What I’ve discovered as she’s gotten older and we’ve added more children to our family, though, is that I prefer the lazy approach to parenting, which is following my girls’ lead and (often) waiting until they’re older to teach those skills. Time and time again I find myself starting something only to realize that it’s too much of a struggle to continue, and when I pick it up again later, the skill comes so much easier.
Over time, we’ve seen this play out again and again, and it’s become an important part of our parenting philosophy. For example:
- Although girls are notoriously easier to potty train than boys, my last two daughters have both potty trained at 3 years old. Because we wait, we have minimal accidents, offer fewer incentives and do almost nothing other than empty out the potty for them when they’re done (they’re short, and it’s scary to start on the big potty, although they both outgrew the need for the training potty fairly quickly).
- My oldest has been reading for about a year, but we often set aside formal lessons, and when we pick them back up, I’m always amazed by the progress she has made in the meantime. When we’re not doing formal lessons, she spends her afternoon quiet times writing books, copying words from her favorite books and illustrating stories.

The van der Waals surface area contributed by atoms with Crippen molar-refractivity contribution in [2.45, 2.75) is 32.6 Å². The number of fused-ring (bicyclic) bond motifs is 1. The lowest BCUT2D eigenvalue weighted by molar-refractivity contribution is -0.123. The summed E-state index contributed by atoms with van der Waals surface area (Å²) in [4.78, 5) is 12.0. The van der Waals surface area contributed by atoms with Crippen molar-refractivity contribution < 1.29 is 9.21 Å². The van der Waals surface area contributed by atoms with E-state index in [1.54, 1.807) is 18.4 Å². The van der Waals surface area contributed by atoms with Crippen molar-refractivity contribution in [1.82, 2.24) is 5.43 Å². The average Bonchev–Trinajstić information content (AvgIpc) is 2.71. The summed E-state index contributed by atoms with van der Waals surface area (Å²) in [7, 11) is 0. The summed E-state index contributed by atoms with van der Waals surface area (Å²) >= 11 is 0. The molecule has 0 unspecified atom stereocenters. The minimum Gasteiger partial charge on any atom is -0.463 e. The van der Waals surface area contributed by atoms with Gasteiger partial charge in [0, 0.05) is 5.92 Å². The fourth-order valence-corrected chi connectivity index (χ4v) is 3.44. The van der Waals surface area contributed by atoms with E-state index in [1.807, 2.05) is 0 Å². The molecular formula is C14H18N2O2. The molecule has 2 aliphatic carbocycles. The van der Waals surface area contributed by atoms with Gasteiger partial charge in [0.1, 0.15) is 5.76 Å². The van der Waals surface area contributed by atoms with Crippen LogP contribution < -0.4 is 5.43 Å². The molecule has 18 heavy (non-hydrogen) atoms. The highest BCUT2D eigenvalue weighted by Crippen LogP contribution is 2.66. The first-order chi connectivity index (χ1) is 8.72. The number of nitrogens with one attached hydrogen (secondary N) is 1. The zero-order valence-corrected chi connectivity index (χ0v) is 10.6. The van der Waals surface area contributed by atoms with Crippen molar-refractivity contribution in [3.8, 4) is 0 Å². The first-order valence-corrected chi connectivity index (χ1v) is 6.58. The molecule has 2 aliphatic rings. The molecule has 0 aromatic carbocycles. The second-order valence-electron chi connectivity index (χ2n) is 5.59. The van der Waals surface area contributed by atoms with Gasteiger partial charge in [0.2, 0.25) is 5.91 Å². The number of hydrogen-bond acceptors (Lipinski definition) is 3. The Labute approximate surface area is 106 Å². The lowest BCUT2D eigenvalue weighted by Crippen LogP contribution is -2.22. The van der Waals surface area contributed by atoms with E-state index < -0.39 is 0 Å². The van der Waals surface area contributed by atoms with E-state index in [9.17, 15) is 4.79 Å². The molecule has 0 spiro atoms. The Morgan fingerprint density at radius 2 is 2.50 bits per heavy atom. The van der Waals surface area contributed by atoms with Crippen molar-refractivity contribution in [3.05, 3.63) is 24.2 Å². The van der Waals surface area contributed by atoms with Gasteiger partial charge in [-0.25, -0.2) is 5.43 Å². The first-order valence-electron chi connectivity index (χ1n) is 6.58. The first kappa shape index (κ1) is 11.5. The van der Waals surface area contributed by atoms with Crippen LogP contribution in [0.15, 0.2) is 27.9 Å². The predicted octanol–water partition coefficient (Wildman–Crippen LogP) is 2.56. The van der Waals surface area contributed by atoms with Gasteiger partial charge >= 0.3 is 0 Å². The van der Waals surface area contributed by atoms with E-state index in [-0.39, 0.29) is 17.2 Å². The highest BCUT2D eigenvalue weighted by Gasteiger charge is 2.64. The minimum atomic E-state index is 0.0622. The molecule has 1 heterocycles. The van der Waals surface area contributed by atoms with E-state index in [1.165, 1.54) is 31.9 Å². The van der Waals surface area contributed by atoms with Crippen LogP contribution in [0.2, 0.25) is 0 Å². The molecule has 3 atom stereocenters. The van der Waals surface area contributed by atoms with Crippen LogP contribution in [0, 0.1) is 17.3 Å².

- I’ve felt guilty for the last year or so that I hadn’t made time to teach our six-year-old to tie her shoes, but when we got her a new pair of tennis shoes recently, she took the initiative to ask me to show her, and she had it mastered in about 20 minutes.
A trap that I think we often fall into with our firstborn children is always looking ahead to the next stage and trying to move forward too quickly, but time and time again I’ve seen how quickly they learn to do something if I just wait until the timing is right. I’m thankful for the experienced homeschool moms on the Sonlight Forums who stressed this philosophy in many of their conversations when I was just a new mom hanging out there to learn as much about homeschooling as I could. Because of their influence, it was easy for me to embrace this philosophy as my own rather than trying to stick with my early-is-always-better pipe dream.
On the other side of the spectrum, I fully believe that our children are capable of more than we give them credit for. For example, we memorize a huge amount of information each week through the Classical Conversations program — things like the 8 parts of speech, the 7 types of biomes, Latin verb conjugation and events on the world timeline. The Montessori influence in my life also means that they have daily chores, offered lots of opportunity to learn about topics that might otherwise be saved until later and are trusted with things like glass and other fragile objects.
I think the reason these things fit with my better-late-than-early philosophy is I don’t always expect them to master things right away; I just introduce a new concept and follow their lead.
So I guess you could say my educational philosophy — like most things in my life — is an eclectic mix. Rather than choose just one label, I’d define it as a mixture of better-late-than-early, early academics and child-led learning.
Whether you homeschool or your children attend school, how would you describe your educational philosophy?